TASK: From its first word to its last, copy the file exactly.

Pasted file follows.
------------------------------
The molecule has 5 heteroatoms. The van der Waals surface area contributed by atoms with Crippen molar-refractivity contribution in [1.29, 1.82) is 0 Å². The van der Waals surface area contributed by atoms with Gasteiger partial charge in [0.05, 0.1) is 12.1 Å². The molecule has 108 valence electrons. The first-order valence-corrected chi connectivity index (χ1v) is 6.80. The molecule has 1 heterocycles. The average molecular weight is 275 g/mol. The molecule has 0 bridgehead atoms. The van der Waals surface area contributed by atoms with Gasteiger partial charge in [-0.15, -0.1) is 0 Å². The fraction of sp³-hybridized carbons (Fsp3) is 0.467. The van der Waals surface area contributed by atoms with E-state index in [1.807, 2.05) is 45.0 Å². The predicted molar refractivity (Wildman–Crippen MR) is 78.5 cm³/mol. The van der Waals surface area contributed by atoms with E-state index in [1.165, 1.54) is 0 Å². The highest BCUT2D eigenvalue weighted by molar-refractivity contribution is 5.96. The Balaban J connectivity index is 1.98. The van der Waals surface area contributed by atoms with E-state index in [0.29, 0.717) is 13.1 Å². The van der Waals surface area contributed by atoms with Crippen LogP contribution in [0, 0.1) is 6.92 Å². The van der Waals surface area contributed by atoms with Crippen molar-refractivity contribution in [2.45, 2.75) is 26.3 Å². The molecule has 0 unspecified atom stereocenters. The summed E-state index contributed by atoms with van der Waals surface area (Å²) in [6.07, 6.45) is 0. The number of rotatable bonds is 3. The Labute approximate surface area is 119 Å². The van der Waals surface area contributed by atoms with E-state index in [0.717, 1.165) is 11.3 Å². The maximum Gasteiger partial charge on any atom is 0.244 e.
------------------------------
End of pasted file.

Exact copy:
The molecule has 5 heteroatoms. The van der Waals surface area contributed by atoms with Crippen molar-refractivity contribution in [1.29, 1.82) is 0 Å². The van der Waals surface area contributed by atoms with Gasteiger partial charge in [0.05, 0.1) is 12.1 Å². The molecule has 108 valence electrons. The first-order valence-corrected chi connectivity index (χ1v) is 6.80. The molecule has 1 heterocycles. The average molecular weight is 275 g/mol. The molecule has 0 bridgehead atoms. The van der Waals surface area contributed by atoms with Gasteiger partial charge in [-0.15, -0.1) is 0 Å². The fraction of sp³-hybridized carbons (Fsp3) is 0.467. The van der Waals surface area contributed by atoms with E-state index in [1.807, 2.05) is 45.0 Å². The predicted molar refractivity (Wildman–Crippen MR) is 78.5 cm³/mol. The van der Waals surface area contributed by atoms with E-state index in [1.165, 1.54) is 0 Å². The highest BCUT2D eigenvalue weighted by molar-refractivity contribution is 5.96. The Balaban J connectivity index is 1.98. The van der Waals surface area contributed by atoms with E-state index in [0.29, 0.717) is 13.1 Å². The van der Waals surface area contributed by atoms with Crippen LogP contribution in [0, 0.1) is 6.92 Å². The van der Waals surface area contributed by atoms with Crippen molar-refractivity contribution in [2.45, 2.75) is 26.3 Å². The molecule has 0 unspecified atom stereocenters. The summed E-state index contributed by atoms with van der Waals surface area (Å²) in [6.07, 6.45) is 0. The number of rotatable bonds is 3. The Labute approximate surface area is 119 Å². The van der Waals surface area contributed by atoms with E-state index in [0.717, 1.165) is 11.3 Å². The maximum Gasteiger partial charge on any atom is 0.244 e.